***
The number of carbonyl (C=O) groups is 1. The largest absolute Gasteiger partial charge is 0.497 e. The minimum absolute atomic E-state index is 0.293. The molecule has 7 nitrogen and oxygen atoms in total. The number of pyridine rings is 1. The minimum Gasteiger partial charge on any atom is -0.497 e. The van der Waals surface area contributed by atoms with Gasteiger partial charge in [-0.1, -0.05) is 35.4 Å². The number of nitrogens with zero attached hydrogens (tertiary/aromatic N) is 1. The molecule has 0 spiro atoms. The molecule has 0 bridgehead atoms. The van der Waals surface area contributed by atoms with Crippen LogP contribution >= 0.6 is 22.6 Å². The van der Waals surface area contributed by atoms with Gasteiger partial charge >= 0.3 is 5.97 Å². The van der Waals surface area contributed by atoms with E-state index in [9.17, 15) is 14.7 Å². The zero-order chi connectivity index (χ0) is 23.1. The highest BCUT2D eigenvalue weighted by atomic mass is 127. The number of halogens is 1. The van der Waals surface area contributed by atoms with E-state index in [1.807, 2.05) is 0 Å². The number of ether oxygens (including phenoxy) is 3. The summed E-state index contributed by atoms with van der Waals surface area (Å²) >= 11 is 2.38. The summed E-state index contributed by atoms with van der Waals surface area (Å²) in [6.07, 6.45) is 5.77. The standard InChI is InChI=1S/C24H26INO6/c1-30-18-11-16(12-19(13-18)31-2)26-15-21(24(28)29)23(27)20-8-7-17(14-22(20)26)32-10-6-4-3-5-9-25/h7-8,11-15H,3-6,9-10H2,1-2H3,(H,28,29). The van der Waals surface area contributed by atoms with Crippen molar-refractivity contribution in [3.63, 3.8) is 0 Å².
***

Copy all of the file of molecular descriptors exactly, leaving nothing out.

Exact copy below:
The number of carbonyl (C=O) groups is 1. The largest absolute Gasteiger partial charge is 0.497 e. The minimum absolute atomic E-state index is 0.293. The molecule has 7 nitrogen and oxygen atoms in total. The number of pyridine rings is 1. The minimum Gasteiger partial charge on any atom is -0.497 e. The van der Waals surface area contributed by atoms with Gasteiger partial charge in [-0.1, -0.05) is 35.4 Å². The number of nitrogens with zero attached hydrogens (tertiary/aromatic N) is 1. The molecule has 0 spiro atoms. The molecule has 0 bridgehead atoms. The van der Waals surface area contributed by atoms with Crippen LogP contribution >= 0.6 is 22.6 Å². The van der Waals surface area contributed by atoms with Gasteiger partial charge >= 0.3 is 5.97 Å². The van der Waals surface area contributed by atoms with E-state index in [9.17, 15) is 14.7 Å². The zero-order chi connectivity index (χ0) is 23.1. The highest BCUT2D eigenvalue weighted by atomic mass is 127. The number of halogens is 1. The van der Waals surface area contributed by atoms with E-state index in [1.807, 2.05) is 0 Å². The number of ether oxygens (including phenoxy) is 3. The summed E-state index contributed by atoms with van der Waals surface area (Å²) >= 11 is 2.38. The summed E-state index contributed by atoms with van der Waals surface area (Å²) in [6.07, 6.45) is 5.77. The standard InChI is InChI=1S/C24H26INO6/c1-30-18-11-16(12-19(13-18)31-2)26-15-21(24(28)29)23(27)20-8-7-17(14-22(20)26)32-10-6-4-3-5-9-25/h7-8,11-15H,3-6,9-10H2,1-2H3,(H,28,29). The van der Waals surface area contributed by atoms with Crippen molar-refractivity contribution in [3.63, 3.8) is 0 Å².